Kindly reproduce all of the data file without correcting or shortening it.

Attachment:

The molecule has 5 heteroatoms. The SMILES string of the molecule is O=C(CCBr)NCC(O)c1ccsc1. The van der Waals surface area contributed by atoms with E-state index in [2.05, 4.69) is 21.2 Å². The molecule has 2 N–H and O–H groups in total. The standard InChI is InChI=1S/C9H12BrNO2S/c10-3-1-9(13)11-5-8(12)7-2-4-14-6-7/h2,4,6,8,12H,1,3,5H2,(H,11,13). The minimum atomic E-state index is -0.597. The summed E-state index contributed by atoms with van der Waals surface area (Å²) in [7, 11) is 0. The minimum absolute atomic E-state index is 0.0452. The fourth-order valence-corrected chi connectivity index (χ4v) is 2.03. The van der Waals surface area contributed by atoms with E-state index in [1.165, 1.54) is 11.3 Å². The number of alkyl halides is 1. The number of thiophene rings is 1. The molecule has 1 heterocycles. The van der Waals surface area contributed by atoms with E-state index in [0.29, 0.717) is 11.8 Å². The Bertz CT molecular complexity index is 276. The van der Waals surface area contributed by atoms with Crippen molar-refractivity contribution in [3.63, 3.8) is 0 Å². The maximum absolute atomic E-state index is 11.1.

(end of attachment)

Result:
The molecule has 5 heteroatoms. The SMILES string of the molecule is O=C(CCBr)NCC(O)c1ccsc1. The van der Waals surface area contributed by atoms with E-state index in [2.05, 4.69) is 21.2 Å². The molecule has 2 N–H and O–H groups in total. The standard InChI is InChI=1S/C9H12BrNO2S/c10-3-1-9(13)11-5-8(12)7-2-4-14-6-7/h2,4,6,8,12H,1,3,5H2,(H,11,13). The minimum atomic E-state index is -0.597. The summed E-state index contributed by atoms with van der Waals surface area (Å²) in [7, 11) is 0. The minimum absolute atomic E-state index is 0.0452. The fourth-order valence-corrected chi connectivity index (χ4v) is 2.03. The van der Waals surface area contributed by atoms with E-state index in [1.165, 1.54) is 11.3 Å². The number of alkyl halides is 1. The number of thiophene rings is 1. The molecule has 1 heterocycles. The van der Waals surface area contributed by atoms with E-state index in [0.29, 0.717) is 11.8 Å². The Bertz CT molecular complexity index is 276. The van der Waals surface area contributed by atoms with Crippen molar-refractivity contribution in [3.63, 3.8) is 0 Å². The maximum absolute atomic E-state index is 11.1.